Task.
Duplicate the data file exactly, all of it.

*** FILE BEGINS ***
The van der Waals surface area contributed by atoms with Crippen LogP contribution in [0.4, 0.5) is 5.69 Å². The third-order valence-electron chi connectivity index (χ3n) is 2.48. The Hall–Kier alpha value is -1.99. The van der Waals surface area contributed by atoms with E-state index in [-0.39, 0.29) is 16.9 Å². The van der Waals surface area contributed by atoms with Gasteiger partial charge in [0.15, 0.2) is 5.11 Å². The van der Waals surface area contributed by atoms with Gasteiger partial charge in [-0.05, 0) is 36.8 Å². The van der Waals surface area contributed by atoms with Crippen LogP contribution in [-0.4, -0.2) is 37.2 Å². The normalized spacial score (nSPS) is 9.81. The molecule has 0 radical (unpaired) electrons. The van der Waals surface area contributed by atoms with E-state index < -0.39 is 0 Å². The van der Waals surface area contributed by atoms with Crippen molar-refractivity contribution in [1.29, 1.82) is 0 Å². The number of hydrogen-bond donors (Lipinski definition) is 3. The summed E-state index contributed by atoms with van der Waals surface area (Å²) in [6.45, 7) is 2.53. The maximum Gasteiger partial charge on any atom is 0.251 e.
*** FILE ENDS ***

The van der Waals surface area contributed by atoms with Crippen LogP contribution in [0.4, 0.5) is 5.69 Å². The third-order valence-electron chi connectivity index (χ3n) is 2.48. The Hall–Kier alpha value is -1.99. The van der Waals surface area contributed by atoms with E-state index in [-0.39, 0.29) is 16.9 Å². The van der Waals surface area contributed by atoms with Gasteiger partial charge in [0.15, 0.2) is 5.11 Å². The van der Waals surface area contributed by atoms with Gasteiger partial charge in [-0.05, 0) is 36.8 Å². The van der Waals surface area contributed by atoms with Crippen LogP contribution in [-0.4, -0.2) is 37.2 Å². The normalized spacial score (nSPS) is 9.81. The molecule has 0 radical (unpaired) electrons. The van der Waals surface area contributed by atoms with E-state index < -0.39 is 0 Å². The van der Waals surface area contributed by atoms with Crippen molar-refractivity contribution in [1.29, 1.82) is 0 Å². The number of hydrogen-bond donors (Lipinski definition) is 3. The summed E-state index contributed by atoms with van der Waals surface area (Å²) in [6.45, 7) is 2.53. The maximum Gasteiger partial charge on any atom is 0.251 e.